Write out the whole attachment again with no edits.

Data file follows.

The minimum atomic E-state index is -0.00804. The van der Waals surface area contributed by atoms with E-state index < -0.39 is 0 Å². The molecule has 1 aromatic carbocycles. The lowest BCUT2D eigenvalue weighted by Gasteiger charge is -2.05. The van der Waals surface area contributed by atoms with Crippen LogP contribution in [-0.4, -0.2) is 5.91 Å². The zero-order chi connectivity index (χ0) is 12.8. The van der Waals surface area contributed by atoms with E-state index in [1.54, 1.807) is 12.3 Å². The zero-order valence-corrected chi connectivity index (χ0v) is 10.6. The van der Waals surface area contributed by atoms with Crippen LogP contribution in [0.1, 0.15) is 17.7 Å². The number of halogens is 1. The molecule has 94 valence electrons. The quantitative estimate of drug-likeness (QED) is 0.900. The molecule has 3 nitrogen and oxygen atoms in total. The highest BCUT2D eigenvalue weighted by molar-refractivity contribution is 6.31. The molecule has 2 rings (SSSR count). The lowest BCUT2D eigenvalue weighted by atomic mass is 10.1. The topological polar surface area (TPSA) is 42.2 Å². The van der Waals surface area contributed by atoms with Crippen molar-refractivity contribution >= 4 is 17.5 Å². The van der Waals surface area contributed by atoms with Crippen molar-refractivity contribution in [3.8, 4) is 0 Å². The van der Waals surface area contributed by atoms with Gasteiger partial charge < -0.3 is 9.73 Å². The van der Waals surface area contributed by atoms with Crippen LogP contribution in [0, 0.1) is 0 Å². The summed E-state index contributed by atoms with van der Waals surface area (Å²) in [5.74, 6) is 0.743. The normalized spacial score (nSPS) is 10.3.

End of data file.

The minimum atomic E-state index is -0.00804. The van der Waals surface area contributed by atoms with E-state index < -0.39 is 0 Å². The molecule has 1 aromatic carbocycles. The lowest BCUT2D eigenvalue weighted by Gasteiger charge is -2.05. The van der Waals surface area contributed by atoms with Crippen LogP contribution in [-0.4, -0.2) is 5.91 Å². The zero-order chi connectivity index (χ0) is 12.8. The van der Waals surface area contributed by atoms with E-state index in [1.54, 1.807) is 12.3 Å². The zero-order valence-corrected chi connectivity index (χ0v) is 10.6. The van der Waals surface area contributed by atoms with Crippen LogP contribution in [0.1, 0.15) is 17.7 Å². The number of halogens is 1. The molecule has 94 valence electrons. The quantitative estimate of drug-likeness (QED) is 0.900. The molecule has 3 nitrogen and oxygen atoms in total. The highest BCUT2D eigenvalue weighted by molar-refractivity contribution is 6.31. The molecule has 2 rings (SSSR count). The lowest BCUT2D eigenvalue weighted by atomic mass is 10.1. The topological polar surface area (TPSA) is 42.2 Å². The van der Waals surface area contributed by atoms with Crippen molar-refractivity contribution >= 4 is 17.5 Å². The van der Waals surface area contributed by atoms with Crippen molar-refractivity contribution in [3.8, 4) is 0 Å². The van der Waals surface area contributed by atoms with Gasteiger partial charge < -0.3 is 9.73 Å². The van der Waals surface area contributed by atoms with Crippen LogP contribution in [0, 0.1) is 0 Å². The summed E-state index contributed by atoms with van der Waals surface area (Å²) in [5.74, 6) is 0.743. The normalized spacial score (nSPS) is 10.3.